Hudson Valley Cider Week begins on Friday, Nov. 14 and runs through Saturday, Nov. 23, 2014.
Hard cider is the fastest-growing beverage in the alcohol industry—and it’s right at home in upstate New York, a region that’s home to dozens of orchards. A new group of cider makers are taking the trend and giving it a regional twist, using high-quality local produce and employing that famous Catskills tenacity.
Hudson Valley Cider Week, which begins on Friday, is the perfect time to try local cider. Tastings and events are being held from Yonkers to Albany, with fifteen regional cider makers participating.
The pomaceous bounty of the Catskills has converted more than one maker of beer or wine into a preacher of the cider gospel. Edmund Tomaselli, who runs the Yankee Folly Cidery (69 Yankee Folly Rd., New Paltz, 845-255-1155, yankeefollycidery.com), comes from an Italian winemaking family who turned to cider after landing in Woodstock.
Left: Tomaselli in his New Paltz cidery. Photo by Tom Smith.
When Tomaselli came back to upstate New York as an adult, he hoped to restart the tradition. He didn’t exactly have a family recipe for reference—he joked that his parents “threw apple juice in a keg” and hoped for the best—but he did recall one piece of advice from his father: “He told me the best apples come from Jenkins-Lueken Orchard.”
Not only was the orchard’s owner, Eric James, happy to provide fresh-pressed juice for Tomaselli’s cider; he also offered Tomaselli the use of a former storage shed on the edge of the orchard in the Ulster County town of New Paltz.
Eager to expand his operation, Tomaselli transformed the space into a commercially outfitted cidery, and a partnership was born. The result: a refreshing, European-style (meaning still, not sparkling) cider that’s been steadily gaining fans across the region.
Right: Tomaselli's Yankee Folly Cider photographed in the orchard. Photo via Edmund Tomaselli.
A similar story comes out of the nearby Kettleborough Cider House (277 State Rte. 208, New Paltz, 845-419-3774, kettleboroughciderhouse.com). Founder Tim Dressel spent his childhood on his family’s apple farm before attending college at Cornell University. While there, he took a summer job at a Finger Lakes winery and studied viticulture (grapes) and oenology (winemaking). After college, he returned to the farm, where he was able to put his new knowledge to use.
“Since I already had a steady supply of apples, the adjustment from wine to cider seemed natural,” Dressel said. He soon began planting cider apples, and the rest was history.
According to Andy Brennan, owner of Aaron Burr Cidery (Wurtsboro, 845-468-5867, aaronburrcider.com), high levels of acid and tannins (which produce juice that ages better) distinguish cider apples from everyday apples. Brennan got his start making beer, but gave apples a try after moving to rural Wurtsboro in Sullivan County. The push to go pro came from the economic downturn; after losing his job, Brennan turned his focus to full-time cider production.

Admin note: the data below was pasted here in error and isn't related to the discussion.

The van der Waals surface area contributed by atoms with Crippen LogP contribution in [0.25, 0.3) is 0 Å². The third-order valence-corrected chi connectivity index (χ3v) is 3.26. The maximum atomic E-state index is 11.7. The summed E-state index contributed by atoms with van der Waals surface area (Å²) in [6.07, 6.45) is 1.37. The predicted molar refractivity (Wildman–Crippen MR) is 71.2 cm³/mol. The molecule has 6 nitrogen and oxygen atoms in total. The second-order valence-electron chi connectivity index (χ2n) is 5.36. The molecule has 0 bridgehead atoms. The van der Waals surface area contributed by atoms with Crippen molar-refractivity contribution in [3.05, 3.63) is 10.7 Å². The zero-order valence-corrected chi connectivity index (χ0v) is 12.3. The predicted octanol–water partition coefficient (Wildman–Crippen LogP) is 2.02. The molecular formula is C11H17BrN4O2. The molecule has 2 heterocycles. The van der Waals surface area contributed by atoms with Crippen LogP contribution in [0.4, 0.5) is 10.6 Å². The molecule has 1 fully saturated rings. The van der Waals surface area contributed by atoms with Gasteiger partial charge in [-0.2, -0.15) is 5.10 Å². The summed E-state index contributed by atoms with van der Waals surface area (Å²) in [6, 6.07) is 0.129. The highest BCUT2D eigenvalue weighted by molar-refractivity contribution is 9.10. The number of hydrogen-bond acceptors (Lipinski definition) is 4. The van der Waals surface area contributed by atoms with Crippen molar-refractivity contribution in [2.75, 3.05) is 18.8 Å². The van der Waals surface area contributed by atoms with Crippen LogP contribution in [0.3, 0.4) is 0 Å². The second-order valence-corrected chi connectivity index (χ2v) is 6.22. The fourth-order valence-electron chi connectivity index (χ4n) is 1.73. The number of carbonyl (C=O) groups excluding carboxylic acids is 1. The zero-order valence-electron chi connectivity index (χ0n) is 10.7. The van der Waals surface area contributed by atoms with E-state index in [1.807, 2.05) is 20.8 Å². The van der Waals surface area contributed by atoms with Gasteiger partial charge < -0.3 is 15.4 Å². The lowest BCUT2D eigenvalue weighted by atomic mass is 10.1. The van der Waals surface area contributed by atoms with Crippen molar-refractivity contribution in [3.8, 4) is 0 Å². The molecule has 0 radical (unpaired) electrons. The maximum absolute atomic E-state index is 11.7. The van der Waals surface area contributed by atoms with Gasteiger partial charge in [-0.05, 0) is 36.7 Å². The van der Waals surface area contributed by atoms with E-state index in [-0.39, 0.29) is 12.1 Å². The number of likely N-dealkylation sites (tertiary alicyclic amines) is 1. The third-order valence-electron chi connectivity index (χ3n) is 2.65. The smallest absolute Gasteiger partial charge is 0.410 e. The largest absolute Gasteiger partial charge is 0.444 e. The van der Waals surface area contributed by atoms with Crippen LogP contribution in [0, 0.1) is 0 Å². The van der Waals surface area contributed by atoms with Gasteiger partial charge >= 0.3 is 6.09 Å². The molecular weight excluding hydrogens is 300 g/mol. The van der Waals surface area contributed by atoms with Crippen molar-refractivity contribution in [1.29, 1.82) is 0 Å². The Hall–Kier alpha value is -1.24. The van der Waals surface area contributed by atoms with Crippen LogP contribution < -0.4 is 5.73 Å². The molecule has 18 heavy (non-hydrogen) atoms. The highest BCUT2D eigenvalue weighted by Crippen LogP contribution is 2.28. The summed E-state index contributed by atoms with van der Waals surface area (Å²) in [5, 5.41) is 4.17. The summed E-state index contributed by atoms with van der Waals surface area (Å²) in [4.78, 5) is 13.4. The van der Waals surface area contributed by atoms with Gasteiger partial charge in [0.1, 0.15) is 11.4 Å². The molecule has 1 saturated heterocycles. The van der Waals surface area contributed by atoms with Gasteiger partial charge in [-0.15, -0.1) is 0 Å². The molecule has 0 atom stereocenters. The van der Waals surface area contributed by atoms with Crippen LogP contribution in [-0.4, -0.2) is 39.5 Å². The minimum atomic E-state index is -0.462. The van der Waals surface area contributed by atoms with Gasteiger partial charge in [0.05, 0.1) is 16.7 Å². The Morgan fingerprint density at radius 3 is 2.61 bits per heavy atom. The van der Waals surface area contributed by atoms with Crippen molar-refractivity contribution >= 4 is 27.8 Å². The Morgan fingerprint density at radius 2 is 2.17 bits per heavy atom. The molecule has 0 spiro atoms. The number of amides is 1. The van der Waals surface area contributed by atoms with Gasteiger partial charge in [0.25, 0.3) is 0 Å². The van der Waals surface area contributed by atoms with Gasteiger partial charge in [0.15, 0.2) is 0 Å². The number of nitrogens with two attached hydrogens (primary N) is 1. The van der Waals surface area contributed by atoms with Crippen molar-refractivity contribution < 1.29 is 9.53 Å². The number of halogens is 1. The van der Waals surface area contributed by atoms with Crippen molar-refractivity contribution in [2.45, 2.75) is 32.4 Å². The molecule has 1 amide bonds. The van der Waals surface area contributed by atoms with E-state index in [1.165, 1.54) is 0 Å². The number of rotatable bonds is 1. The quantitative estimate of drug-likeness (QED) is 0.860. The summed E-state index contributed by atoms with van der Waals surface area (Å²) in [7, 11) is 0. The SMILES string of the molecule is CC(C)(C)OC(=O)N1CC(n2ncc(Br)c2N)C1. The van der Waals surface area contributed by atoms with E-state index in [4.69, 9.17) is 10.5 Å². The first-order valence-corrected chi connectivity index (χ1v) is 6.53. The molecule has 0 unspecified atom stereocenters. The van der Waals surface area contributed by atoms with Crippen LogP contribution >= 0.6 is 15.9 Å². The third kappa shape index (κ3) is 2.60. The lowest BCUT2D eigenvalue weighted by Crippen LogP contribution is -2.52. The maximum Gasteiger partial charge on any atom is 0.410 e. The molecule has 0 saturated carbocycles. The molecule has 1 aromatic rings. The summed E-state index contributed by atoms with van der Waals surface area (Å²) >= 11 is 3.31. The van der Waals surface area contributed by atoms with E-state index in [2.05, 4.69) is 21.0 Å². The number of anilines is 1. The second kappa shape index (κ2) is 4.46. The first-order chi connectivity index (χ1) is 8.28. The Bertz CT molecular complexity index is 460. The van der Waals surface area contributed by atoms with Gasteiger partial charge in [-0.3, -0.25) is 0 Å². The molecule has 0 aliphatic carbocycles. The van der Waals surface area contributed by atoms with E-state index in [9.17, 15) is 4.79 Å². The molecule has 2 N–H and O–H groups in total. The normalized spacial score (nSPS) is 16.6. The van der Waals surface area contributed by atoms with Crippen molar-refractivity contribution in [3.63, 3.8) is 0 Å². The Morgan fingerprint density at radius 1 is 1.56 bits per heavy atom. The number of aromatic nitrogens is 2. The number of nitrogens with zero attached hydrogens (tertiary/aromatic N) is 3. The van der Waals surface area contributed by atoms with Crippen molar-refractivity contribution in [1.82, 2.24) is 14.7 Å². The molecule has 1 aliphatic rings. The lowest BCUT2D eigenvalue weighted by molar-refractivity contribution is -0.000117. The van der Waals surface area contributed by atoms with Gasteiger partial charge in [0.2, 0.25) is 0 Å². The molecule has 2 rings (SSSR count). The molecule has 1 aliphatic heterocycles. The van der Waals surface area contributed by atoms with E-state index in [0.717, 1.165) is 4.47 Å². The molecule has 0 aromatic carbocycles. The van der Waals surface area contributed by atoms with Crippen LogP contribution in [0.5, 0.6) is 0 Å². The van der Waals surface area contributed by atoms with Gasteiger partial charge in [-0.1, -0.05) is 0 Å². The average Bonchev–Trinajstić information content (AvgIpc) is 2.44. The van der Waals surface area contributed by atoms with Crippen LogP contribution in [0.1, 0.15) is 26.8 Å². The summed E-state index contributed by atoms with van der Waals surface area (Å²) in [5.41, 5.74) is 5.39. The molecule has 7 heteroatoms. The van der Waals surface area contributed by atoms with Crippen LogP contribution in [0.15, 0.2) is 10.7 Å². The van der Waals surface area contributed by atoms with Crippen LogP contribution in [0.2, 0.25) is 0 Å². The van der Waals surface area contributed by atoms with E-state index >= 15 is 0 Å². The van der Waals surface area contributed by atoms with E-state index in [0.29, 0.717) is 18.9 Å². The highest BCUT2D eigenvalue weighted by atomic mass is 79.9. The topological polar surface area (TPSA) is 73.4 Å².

Patti Wilcox and Casey Vitti, who run Gravity Ciders (44 West St., Suite 8, Walton, gravityciders.com) in the Delaware County town of Walton, also cite economic factors as inspiring their start in the industry.
“This business fit a lot of personal goals we held, including creating a product that could be made in this somewhat impoverished region and exported to surrounding areas, bringing new income to the whole community,” said Wilcox.
Wilcox and Vitti make a series of ciders they call Awestruck, which come in three flavors: eastern dry, hibiscus ginger and lavender hops.
Below: Three flavors of Awestruck Ciders. Used with permission.
It’s not easy work. On top of production and bottling, cider makers must become jacks-of-all-trades, handling sales, marketing, distribution, local events and bureaucratic red tape.
“Some days I'm in the trees, some days I'm in the cave [the cidery], and some days I'm at the market,” said Brennan.
Wilcox says that the “less than glamorous” parts of the job—namely cleaning bottles and equipment—are a constant. Many cider makers work seven days a week, and there’s no seasonal break as there is in other agricultural work.
“The harvest is only the midway point,” said Brennan.
But the industry isn’t without its perks. For Wilcox, seeing the Catskills community step up to support the product is the most exciting part.
“These are people who don’t know us and have no reason to help us out,” she said. “But they’re trying our product, they’re liking it, and they’re saying, ‘We’ll do it, we’ll put it on our shelves.’”
As for Dressel, he gets the most satisfaction from the scientific aspects of the work.
“From planting and growing an apple tree to the fermentation process, it’s a fascinating endeavor,” he said.
Brennan feels that the work connects him to nature, likening it to a kind of spiritual fulfillment that can’t easily be sacrificed for higher profits.
“There’s a lot of love in each 750-milliliter container,” said Wilcox, and the others echo her sentiment.
“It’s not a job,” said Brennan. “It’s a lifestyle.”
Hudson Valley Cider Week. Nov. 14 to Nov. 23. Many Catskills restaurants are getting into the cider spirit: Aroma Thyme Bistro in Ellenville is hosting a cider and cheese tasting on Sunday, Nov. 16, and the Andes Hotel in Andes is offering four-course meal paired with local cider on Saturday, Nov. 22. For a full list of cider week events, go to ciderweekhv.com.
An edited version of this article appears in the print version of the 2015 Catskills Food Guide, our annual publication covering food and farms in the Catskills. The Catskills Food Guide is distributed across the Catskills region and at select locations in the NYC metropolitan area. Find a copy near you here